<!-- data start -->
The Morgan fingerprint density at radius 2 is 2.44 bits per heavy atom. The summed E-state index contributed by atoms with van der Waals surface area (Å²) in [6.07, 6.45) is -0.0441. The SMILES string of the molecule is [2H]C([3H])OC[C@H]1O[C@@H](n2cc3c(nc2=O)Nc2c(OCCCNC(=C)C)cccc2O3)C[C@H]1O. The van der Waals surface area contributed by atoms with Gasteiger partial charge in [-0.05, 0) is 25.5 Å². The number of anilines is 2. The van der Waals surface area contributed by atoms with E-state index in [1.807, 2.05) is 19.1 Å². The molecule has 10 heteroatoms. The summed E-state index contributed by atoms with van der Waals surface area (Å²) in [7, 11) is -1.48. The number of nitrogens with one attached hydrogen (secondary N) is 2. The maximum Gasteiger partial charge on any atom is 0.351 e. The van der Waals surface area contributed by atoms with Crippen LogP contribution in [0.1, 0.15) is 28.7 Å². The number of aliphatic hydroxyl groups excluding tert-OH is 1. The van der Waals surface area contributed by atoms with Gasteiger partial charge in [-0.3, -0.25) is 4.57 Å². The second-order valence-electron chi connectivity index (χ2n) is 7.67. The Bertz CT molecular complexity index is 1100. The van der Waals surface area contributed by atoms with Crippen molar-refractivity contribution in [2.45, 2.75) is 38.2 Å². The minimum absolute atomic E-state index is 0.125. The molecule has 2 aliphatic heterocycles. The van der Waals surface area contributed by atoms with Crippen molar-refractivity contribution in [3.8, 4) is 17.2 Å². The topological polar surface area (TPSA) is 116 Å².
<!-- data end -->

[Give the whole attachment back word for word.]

The Morgan fingerprint density at radius 2 is 2.44 bits per heavy atom. The summed E-state index contributed by atoms with van der Waals surface area (Å²) in [6.07, 6.45) is -0.0441. The SMILES string of the molecule is [2H]C([3H])OC[C@H]1O[C@@H](n2cc3c(nc2=O)Nc2c(OCCCNC(=C)C)cccc2O3)C[C@H]1O. The van der Waals surface area contributed by atoms with Gasteiger partial charge in [-0.05, 0) is 25.5 Å². The number of anilines is 2. The van der Waals surface area contributed by atoms with E-state index in [1.807, 2.05) is 19.1 Å². The molecule has 10 heteroatoms. The summed E-state index contributed by atoms with van der Waals surface area (Å²) in [7, 11) is -1.48. The number of nitrogens with one attached hydrogen (secondary N) is 2. The maximum Gasteiger partial charge on any atom is 0.351 e. The van der Waals surface area contributed by atoms with Crippen LogP contribution in [0.1, 0.15) is 28.7 Å². The number of aliphatic hydroxyl groups excluding tert-OH is 1. The van der Waals surface area contributed by atoms with Gasteiger partial charge in [-0.3, -0.25) is 4.57 Å². The second-order valence-electron chi connectivity index (χ2n) is 7.67. The Bertz CT molecular complexity index is 1100. The van der Waals surface area contributed by atoms with Crippen molar-refractivity contribution in [2.45, 2.75) is 38.2 Å². The minimum absolute atomic E-state index is 0.125. The molecule has 2 aliphatic heterocycles. The van der Waals surface area contributed by atoms with Crippen molar-refractivity contribution in [3.8, 4) is 17.2 Å². The topological polar surface area (TPSA) is 116 Å².